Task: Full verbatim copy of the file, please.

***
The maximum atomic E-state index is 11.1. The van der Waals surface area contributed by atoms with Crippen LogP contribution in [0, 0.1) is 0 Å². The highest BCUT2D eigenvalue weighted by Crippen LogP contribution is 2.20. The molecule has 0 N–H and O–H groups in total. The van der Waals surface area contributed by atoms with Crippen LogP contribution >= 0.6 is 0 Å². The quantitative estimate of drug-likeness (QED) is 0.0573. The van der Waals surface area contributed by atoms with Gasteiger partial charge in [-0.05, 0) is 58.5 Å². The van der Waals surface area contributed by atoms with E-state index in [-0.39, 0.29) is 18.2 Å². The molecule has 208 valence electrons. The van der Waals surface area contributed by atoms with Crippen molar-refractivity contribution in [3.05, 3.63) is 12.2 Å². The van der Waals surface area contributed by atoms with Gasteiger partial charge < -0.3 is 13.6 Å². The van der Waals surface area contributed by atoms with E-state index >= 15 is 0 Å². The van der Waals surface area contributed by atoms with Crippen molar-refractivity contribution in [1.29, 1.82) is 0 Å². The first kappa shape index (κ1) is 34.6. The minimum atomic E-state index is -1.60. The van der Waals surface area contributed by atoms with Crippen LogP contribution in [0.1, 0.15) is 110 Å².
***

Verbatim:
The maximum atomic E-state index is 11.1. The van der Waals surface area contributed by atoms with Crippen LogP contribution in [0, 0.1) is 0 Å². The highest BCUT2D eigenvalue weighted by Crippen LogP contribution is 2.20. The molecule has 0 N–H and O–H groups in total. The van der Waals surface area contributed by atoms with Crippen LogP contribution >= 0.6 is 0 Å². The quantitative estimate of drug-likeness (QED) is 0.0573. The van der Waals surface area contributed by atoms with Gasteiger partial charge in [-0.05, 0) is 58.5 Å². The van der Waals surface area contributed by atoms with E-state index in [-0.39, 0.29) is 18.2 Å². The molecule has 208 valence electrons. The van der Waals surface area contributed by atoms with Crippen molar-refractivity contribution in [3.05, 3.63) is 12.2 Å². The van der Waals surface area contributed by atoms with Gasteiger partial charge < -0.3 is 13.6 Å². The van der Waals surface area contributed by atoms with E-state index >= 15 is 0 Å². The van der Waals surface area contributed by atoms with Crippen molar-refractivity contribution in [1.29, 1.82) is 0 Å². The first kappa shape index (κ1) is 34.6. The minimum atomic E-state index is -1.60. The van der Waals surface area contributed by atoms with Crippen LogP contribution in [0.1, 0.15) is 110 Å².